- I think favourably of the

brave and idealistic citizens

from all ofrt world who rushed

to the aid of Spain and joined

the International Brigades to

fight faishism just before

World War 2. Why do I not feel

this way when I think about the

Muslims who rushed to

Afghanistan and Iraq to support

the ideals they believed in?

What's the difference? Tim

Wilson. That's a hard question

to answer. Obviously there as

something directly related to

values and that you probably

opposed fas ism as opposed to

supporting different

interpretations of Islam out in

those countries. I think it's also about the nature of

control. Because you can't have

a freedom fighter who goes out

and fights for a cause only to

want to enslave other people.

That person is not a freedom

fighter. People opposing

fascists are freedom fighters opposing people who want to control other people's control other people's lives.

We've seen time and time again,

whether it be the Taliban or in

Iraq, you have people going to

support or the former Iraqi

government of course and the

Taliban whoo Who are going to

fight for their right to

enslave other human beings,

treat women like dirt, kill

homosexuals, why would you want

to feel patriotic or feel like

those people were doing the

right thing? They

weren't. That's what Catholics

thought of many of the people who went over to fight on who went over to fight on the

communist side in Spain. We

won't sort of - Mungo

MacCallum. I think there is a

problem about this. Tim's

arrived from his point of view

but nobody who calls themselves

a freedom fighter says they

want to enslave other

people. But that's often the

consequence. It may be the end

result of it. Certainly. But

that's in the why they go to

fight in the first place. I

think the questioners quite

right that one of the problem

that is people who go to fight

for cause is they very seldom

know exactly what is behind the

cause they're fight for dr

fighting for or where it's

going to end up if they

win. You didn't have to be a

genious to know the Taliban was

killing people for simple

things like having sex. If you

were brought up as a Sharia Muslim Muslim you will probably

believe that what you are doing

is not only God's will, but

essentially it's going to free

your people within the law of

God. They are not - they're not

there to enslave people,

they're there to bring it's law

of God into the state and free

people by doing it. Which is

what they are taught in their

ridge us - religious schools.

It's never as simple as that.

People who go and put their

lives on the line very seldom

do so for selfish reasons. I

mean, they don't go suicide

bombers aren't going to kill

themselves to say "I want to

enslave people". They're going

to say because they believe

they're going to free people.

They may be wrong but that's

what they believe. Nick

Minchin, you're the shadow

defence minister and in the end

Australian troops are fighting against people who do believe

in some cases that they are

fighting an invader and that they are the ones in the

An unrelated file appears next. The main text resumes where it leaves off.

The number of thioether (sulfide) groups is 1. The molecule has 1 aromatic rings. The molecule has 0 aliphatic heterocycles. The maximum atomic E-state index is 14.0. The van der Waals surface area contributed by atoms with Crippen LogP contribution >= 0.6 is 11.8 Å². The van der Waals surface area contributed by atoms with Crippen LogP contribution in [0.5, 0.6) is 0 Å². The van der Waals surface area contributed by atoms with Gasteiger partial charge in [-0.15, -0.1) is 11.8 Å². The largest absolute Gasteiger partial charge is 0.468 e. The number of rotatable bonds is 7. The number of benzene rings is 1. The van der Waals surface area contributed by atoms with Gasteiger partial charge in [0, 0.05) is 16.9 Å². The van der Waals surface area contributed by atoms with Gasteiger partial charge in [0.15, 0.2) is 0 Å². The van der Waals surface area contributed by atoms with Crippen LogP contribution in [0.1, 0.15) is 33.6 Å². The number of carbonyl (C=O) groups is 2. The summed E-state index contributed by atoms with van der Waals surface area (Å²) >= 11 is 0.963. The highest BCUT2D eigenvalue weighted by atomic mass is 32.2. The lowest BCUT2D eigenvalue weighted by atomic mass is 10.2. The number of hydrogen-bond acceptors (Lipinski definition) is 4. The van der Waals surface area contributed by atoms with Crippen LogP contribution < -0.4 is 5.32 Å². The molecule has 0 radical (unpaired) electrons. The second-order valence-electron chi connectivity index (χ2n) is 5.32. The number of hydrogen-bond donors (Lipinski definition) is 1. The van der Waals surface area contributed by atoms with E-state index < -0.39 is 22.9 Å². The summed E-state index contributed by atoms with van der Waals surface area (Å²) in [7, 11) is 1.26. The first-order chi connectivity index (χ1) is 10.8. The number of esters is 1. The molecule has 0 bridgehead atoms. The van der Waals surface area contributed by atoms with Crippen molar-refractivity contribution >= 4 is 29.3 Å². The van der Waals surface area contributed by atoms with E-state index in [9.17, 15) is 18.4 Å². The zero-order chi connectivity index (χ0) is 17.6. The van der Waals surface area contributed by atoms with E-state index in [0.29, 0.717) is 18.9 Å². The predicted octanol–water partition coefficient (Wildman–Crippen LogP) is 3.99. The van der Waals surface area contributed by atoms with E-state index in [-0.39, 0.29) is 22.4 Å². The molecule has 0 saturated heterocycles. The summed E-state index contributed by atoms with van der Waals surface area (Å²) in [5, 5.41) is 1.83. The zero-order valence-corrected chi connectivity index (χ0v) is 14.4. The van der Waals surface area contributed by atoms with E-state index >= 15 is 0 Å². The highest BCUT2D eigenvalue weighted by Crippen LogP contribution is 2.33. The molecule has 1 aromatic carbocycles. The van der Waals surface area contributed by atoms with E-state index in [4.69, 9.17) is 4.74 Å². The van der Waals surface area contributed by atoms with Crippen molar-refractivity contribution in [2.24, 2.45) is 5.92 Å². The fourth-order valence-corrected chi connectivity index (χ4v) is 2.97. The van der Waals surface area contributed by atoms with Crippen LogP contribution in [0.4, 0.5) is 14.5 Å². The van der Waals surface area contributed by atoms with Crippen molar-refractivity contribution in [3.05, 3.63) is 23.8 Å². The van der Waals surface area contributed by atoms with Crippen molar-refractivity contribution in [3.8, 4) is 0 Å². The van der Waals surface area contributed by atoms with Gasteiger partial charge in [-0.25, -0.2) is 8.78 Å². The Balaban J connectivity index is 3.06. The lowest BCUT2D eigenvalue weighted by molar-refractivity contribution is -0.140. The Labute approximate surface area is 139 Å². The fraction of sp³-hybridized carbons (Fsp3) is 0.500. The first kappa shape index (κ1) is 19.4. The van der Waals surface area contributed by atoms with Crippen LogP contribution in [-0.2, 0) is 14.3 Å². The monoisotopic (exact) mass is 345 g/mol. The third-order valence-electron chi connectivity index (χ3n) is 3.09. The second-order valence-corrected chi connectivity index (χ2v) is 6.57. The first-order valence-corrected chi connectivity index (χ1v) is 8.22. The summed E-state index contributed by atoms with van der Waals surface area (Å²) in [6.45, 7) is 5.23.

rights. To come back to the

question - human kind has

struggled with this for its

existence with human beings

constant ly battling against

the oppression of thaut or

tearianism and the brutality of

totalitarian rule. That is part

of the history of human kind.

The freedom we enjoy in this

country and that so many

democracies now enjoy is not

the experience of human kind

through the ages. This is

something that is a fen om non

almost of the 20th century,

we've got to treasure that,

protect it and preserve T I

support those who went to fight

the facsism in Spain, they were

fighting auth or tearianism and

the op session of a brutal

dictator. Taliban began because

they believed they were

fighting the oppressionive

Russians in Afghanistan. They

were were fighting to free

their country from the

Russians. That but also to

impose a form of Islamo-facsism

on their people. This is a

brutal regime in place in

Afghanistan, and it was a -

from our point of view you'd -

it harboured under the guise of

a State those who wished to

wreak destruction. This is

important because this is 9/11,

today's the 7th anniversary on

the day on which 3,500 people

sitting in a building in New

York were wiped out by some

lunatics who flu a plane into

the side of the building. Where

did they train? Under the

Taliban in Afghanistan. I'm not Taliban in Afghanistan. I'm not

defending the Taliban, what I'm

saying is we're never going to

peat beat these people if we

don't understand who they are

or why they do what they

do. That's certainly true. It

isn't because they believe

they're enslaving other

people. Linda Jaivin. Again, I

agree with Tim and Mungo and

Nick. But I think there is

something really fundamental

that comes out of this

fundamental, which is a deep

suspicion of intense ideology,

that when people are caught up

in an ideological struggle

maybe that's the points we go,

Mmm, maybe there are going to

be some problems with this.

Just to go with what you just

said, what in the sense of it

being an ideological

suppression, you know, and they probably

probably see what the allied

forces are currently doing as

exactly the same thing. Like

how do we draw the distinction

between the ideologies iology

they're trying to impress -

impose where they see us

essentially doing the same

thing, trying to put on a Western ideology. There is one

key difference, which is that

there is an elected government

in Afghanistan. Exactly.